Beijing has invested billions in “soft power” campaigns to convince the world that China is a cultural and political success story. Now it's backing it with digital infrastructure in Africa.
Sand is the key ingredient that makes modern life possible. And we are starting to run out. Vince Beiser talks about the crisis with Morning Edition's David Greene.
Scientists worry the next devastating disease could be born where animals and humans mix in a Third World slum – then cross the globe. Zika may have been a preview.
Bridge International Academies—a chain of inexpensive private schools—has plans to revolutionize education for poor children. But can its for-profit model work in the most impoverished places?
Rapid urbanization has made an ordinary commodity suddenly precious: sand. As cities devour concrete, glass and asphalt, illegal sand mining has sparked a global wave of gang violence.
Pulitzer Center launches its newest e-book: To End Aids featuring stories, photographs and video by our grantees. Also included: a timeline, interactive maps, a glossary, and resources.
The Northern Corridor is an economic artery for six East African Countries. Those countries have an ambitious plan to make it safer for truckers.
For long distance drivers on this crucial East African route, the journey on the Northern Corridor can be dangerous.
The July 20th, 2016 installment of the PBS NewsHour series "The End of AIDS?," focusing on the disease in Kenya's fishing industry.
The "Ending AIDS" project covers efforts to end AIDS in sub-Saharan Africa and the United States. This slideshow takes a look at the people Jon Cohen met along the way and the places he visited.
Waiting for days for cargo, travelling day and night across the country, living in the truck, being harassed by corrupt officers, and never knowing where the next load might take you.
Meet the khat-chewing, rifle-toting volunteer army that forms Kenya’s first line of defense against the Somali terrorist group.
In much of the developing world, women spend more time fetching water than any other activity in their day. For more than a billion people, the water they do get is unsafe.
For about 18 months, more than a half of million people from the Ugandan area have been displaced after post-election violence forced them from their homes.
African farmers already struggle to grow sufficient maize, which is a thirsty, fertilizer-hungry crop. What will happen as the climate changes and the population grows?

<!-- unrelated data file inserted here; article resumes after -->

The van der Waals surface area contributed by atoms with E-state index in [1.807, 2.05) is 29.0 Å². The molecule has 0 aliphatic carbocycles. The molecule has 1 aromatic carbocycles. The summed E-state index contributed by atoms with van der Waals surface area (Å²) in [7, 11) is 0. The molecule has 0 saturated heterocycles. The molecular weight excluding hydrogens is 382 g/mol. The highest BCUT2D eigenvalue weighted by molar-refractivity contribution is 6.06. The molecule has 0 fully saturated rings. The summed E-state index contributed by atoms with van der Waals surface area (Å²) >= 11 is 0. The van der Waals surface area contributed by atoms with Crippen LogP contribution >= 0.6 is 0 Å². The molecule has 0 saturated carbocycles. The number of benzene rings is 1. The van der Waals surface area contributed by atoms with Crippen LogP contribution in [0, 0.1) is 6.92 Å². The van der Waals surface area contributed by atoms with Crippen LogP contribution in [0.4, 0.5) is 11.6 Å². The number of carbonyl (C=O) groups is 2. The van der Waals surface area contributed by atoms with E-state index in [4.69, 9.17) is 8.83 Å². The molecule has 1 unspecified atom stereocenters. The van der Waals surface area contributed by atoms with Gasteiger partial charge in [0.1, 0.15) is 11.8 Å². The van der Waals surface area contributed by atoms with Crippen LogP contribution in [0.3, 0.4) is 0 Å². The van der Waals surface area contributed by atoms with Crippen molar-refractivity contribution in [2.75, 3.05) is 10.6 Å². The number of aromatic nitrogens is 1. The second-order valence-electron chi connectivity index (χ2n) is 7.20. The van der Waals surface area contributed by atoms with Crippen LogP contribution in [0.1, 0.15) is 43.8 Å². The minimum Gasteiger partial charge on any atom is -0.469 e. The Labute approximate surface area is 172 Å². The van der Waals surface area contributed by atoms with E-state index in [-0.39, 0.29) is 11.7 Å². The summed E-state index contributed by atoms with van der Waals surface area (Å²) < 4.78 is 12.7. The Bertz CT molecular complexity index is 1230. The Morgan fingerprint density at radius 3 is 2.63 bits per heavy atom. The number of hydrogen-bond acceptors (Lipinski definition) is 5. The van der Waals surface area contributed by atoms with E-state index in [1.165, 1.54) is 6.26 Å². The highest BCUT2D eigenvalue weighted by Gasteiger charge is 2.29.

Ug99, a virulent fungal disease, could create a major food security crisis by attacking the world's second largest crop, wheat.
In Ethiopia and Kenya, dry seasons grow longer and tribal conflict over access to water is on the rise, exacerbated by the proliferation of arms from Somalia. With clean water access scarce, the burden of securing a daily water supply has become a daunting task.
Seven years ago, Milton Ochieng' became the first person from his village in Kenya to receive a college scholarship in the United States. There was only one problem: His family could not afford the airfare. So neighbors in Lwala sold their cows, took out personal loans and raised nine hundred...
The Pulitzer Center staff share their favorite photos from 2012.
This Week in Review: Global Goods, Local Costs
Pulitzer Center Executive Director Jon Sawyer highlights this week's reporting from the Ivory Coast, South Sudan and Burma.
Not all the stories that David Conrad and Micah Albert found in Nairobi's Dandora dump made it into print. Conrad reflects on the stories that still need to be told.
Pulitzer Center Senior Editor Tom Hundley highlights this week's reporting on water and sanitation in Liberia and Kenya's mountainous dump site called Dandora, as well as our 2012 student fellows.
Competition organizers challenge entrepreneurs to create technology that solves communication, privacy, and infrastructure problems in the developing world.
Four African journalists have been selected to participate in the Pulitzer Center's collaborative reproductive health-reporting project.
Too many of Kenya’s mothers are dying due to pregnancy complications. Public health officials and population studies experts convened to discuss Kenya's challenges, successes and ways forward.
Jon Sawyer, Pulitzer Center
Jon Sawyer, Pulitzer Center
Two weeks of briefings and field interviews on water and sanitation, first in Istanbul at the World Water Forum and then in Ethiopia, leave three indelible impressions.